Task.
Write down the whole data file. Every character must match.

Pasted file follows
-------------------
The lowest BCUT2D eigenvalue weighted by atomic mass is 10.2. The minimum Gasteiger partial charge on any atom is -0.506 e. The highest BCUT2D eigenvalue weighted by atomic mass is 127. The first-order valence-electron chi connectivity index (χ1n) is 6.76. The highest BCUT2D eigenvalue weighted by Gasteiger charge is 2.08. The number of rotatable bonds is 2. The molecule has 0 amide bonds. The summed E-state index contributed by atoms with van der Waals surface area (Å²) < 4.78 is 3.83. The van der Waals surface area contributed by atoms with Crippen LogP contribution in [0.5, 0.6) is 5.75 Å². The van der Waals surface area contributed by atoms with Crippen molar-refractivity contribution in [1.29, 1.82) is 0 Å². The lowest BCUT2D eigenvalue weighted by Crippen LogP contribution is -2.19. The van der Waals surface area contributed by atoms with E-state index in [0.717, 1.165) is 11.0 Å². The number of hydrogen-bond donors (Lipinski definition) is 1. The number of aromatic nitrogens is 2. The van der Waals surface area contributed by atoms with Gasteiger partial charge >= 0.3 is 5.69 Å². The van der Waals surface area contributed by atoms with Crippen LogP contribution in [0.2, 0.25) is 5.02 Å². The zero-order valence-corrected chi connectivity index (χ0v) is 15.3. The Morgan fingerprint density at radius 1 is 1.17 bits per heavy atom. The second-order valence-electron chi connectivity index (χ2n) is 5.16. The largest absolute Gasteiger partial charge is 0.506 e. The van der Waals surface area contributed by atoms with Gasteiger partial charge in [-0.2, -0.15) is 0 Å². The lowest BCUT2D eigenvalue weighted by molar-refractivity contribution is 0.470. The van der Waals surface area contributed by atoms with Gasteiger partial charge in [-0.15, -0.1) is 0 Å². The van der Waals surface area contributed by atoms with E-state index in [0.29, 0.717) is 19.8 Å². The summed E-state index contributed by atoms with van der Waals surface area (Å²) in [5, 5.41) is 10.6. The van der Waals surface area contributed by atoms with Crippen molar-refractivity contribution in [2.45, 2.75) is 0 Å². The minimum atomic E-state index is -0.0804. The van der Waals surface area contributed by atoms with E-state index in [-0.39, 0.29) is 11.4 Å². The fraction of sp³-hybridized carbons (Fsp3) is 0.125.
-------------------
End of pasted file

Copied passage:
The lowest BCUT2D eigenvalue weighted by atomic mass is 10.2. The minimum Gasteiger partial charge on any atom is -0.506 e. The highest BCUT2D eigenvalue weighted by atomic mass is 127. The first-order valence-electron chi connectivity index (χ1n) is 6.76. The highest BCUT2D eigenvalue weighted by Gasteiger charge is 2.08. The number of rotatable bonds is 2. The molecule has 0 amide bonds. The summed E-state index contributed by atoms with van der Waals surface area (Å²) < 4.78 is 3.83. The van der Waals surface area contributed by atoms with Crippen LogP contribution in [0.5, 0.6) is 5.75 Å². The van der Waals surface area contributed by atoms with Crippen molar-refractivity contribution in [1.29, 1.82) is 0 Å². The lowest BCUT2D eigenvalue weighted by Crippen LogP contribution is -2.19. The van der Waals surface area contributed by atoms with E-state index in [0.717, 1.165) is 11.0 Å². The number of hydrogen-bond donors (Lipinski definition) is 1. The number of aromatic nitrogens is 2. The van der Waals surface area contributed by atoms with Gasteiger partial charge >= 0.3 is 5.69 Å². The van der Waals surface area contributed by atoms with Crippen LogP contribution in [0.2, 0.25) is 5.02 Å². The zero-order valence-corrected chi connectivity index (χ0v) is 15.3. The Morgan fingerprint density at radius 1 is 1.17 bits per heavy atom. The second-order valence-electron chi connectivity index (χ2n) is 5.16. The largest absolute Gasteiger partial charge is 0.506 e. The van der Waals surface area contributed by atoms with Gasteiger partial charge in [-0.2, -0.15) is 0 Å². The lowest BCUT2D eigenvalue weighted by molar-refractivity contribution is 0.470. The van der Waals surface area contributed by atoms with Gasteiger partial charge in [-0.15, -0.1) is 0 Å². The van der Waals surface area contributed by atoms with E-state index in [0.29, 0.717) is 19.8 Å². The summed E-state index contributed by atoms with van der Waals surface area (Å²) in [5, 5.41) is 10.6. The van der Waals surface area contributed by atoms with Crippen molar-refractivity contribution in [2.45, 2.75) is 0 Å². The minimum atomic E-state index is -0.0804. The van der Waals surface area contributed by atoms with E-state index in [-0.39, 0.29) is 11.4 Å². The fraction of sp³-hybridized carbons (Fsp3) is 0.125.